Thread: Speculation: 2013 NHL Entry Draft
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03-21-2013, 11:26 AM
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Originally Posted by J17 Vs Proclamation View Post
It's like me mentioning that i once went to primary school when discussing my qualifications in a job interview. Brilliant? Nichushkin is Russian and plays domestically for now. Why your mentioning the Soviet Union i don't know.

Filatov came to the AHL at 18. He then re-tried the AHL again. He's had two seperate NHL organisations, played for both at the AHL and NHL level. He failed with both. Filatov is now in the KHL, where he is not exactly one of the better players in the league. Filatov failed as a prospect because he was weak, immature and was handled poorly by Columbus. The AHL at 18 wasn't a good idea. Filatov himself must take much of the blame too. He didn't fail because he was Russian. He isn't an example of the Russian factor since he came over, twice. He isn't refined enough or good enough within his particular skill-set to be an NHL player. Simple as.

There is no other risk to acknowledge. If a Russian player is good enough, and handled well, he isn't a risk. In all honesty, this is the same with most prospects. The Russian factor only really applies to older less talented prospects (or young prospects who rush themselves over to NA via peer pressure from the NHL) who can make more capital at home rather than riding the AHL bus. If that's Nichushkin ... well it will be a bad pick, and not because he is Russian.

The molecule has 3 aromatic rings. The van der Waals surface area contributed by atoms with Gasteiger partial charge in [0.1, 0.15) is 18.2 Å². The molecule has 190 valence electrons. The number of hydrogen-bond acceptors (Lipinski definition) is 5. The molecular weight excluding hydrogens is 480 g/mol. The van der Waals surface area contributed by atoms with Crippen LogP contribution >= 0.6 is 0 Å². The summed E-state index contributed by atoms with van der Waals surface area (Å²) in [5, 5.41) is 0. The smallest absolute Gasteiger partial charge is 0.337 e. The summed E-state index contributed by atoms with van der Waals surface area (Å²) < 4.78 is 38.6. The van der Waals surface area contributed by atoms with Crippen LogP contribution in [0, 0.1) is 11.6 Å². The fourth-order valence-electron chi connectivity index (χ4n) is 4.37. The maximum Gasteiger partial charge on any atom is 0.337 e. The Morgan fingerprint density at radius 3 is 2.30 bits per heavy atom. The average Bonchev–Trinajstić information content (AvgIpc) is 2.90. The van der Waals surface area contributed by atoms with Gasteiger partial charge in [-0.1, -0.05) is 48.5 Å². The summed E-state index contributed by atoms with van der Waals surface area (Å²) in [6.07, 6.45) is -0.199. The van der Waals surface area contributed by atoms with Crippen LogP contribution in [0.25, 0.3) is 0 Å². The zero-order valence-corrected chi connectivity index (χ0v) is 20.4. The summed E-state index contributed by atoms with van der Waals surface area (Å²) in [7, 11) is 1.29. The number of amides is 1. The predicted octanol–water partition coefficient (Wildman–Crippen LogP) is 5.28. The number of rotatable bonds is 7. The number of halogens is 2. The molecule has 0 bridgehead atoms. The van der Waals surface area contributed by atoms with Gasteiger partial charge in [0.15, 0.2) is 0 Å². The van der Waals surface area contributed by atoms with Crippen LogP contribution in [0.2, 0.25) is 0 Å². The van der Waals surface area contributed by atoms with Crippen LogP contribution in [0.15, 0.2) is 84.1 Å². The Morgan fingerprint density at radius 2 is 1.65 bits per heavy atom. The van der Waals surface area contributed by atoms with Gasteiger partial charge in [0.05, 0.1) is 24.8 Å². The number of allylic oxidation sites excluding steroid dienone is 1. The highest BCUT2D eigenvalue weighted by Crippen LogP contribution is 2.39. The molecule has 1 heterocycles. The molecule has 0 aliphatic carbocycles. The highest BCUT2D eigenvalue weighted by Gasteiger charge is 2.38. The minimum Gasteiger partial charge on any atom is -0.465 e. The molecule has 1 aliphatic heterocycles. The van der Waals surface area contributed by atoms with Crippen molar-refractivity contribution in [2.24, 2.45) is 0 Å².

This is like saying if i fell in love with two identical twins, but one was a marginally better cook, wasn't afraid of Pidgeons, and didn't like Cheese, i'd choose her. Nichushkin has an entirely different skill-set to any other player in this draft. So your analogy doesn't work. No player combines the speed and physical power that he has. Of course, he has his cons, and other prospects excell better in other areas.

If both players did in this idealistic world have the same talent and abilities, i'd probably take the player who i prefered character wise, the player who interviewed better.
Where a player comes from makes a difference whether you want to believe it or not. There is a comfort level with playing at "home" and anyone, not just hockey players, are more likely to take a job close to their home. And I actually did take a job specifically for that reason a couple years ago, so I could go home, and yes I did mention it in my interview. So it does matter.

I agree that Filatov in the end was a poor prospect, but the his contract with the KHL was an additional headache. He also did not want to play in the AHL and went back to the KHL. You think a North American prospect will do that? I don't think so.

You still didn't answer my question. I'm asking the question, not because you would ever have an identical player, but because it helps to frame the question with respect to the Russian factor and parse out whether you would consider if there is any risk at all.

So, all things being equal (talent, skill, and character), would you choose a North American or Russian prospect?

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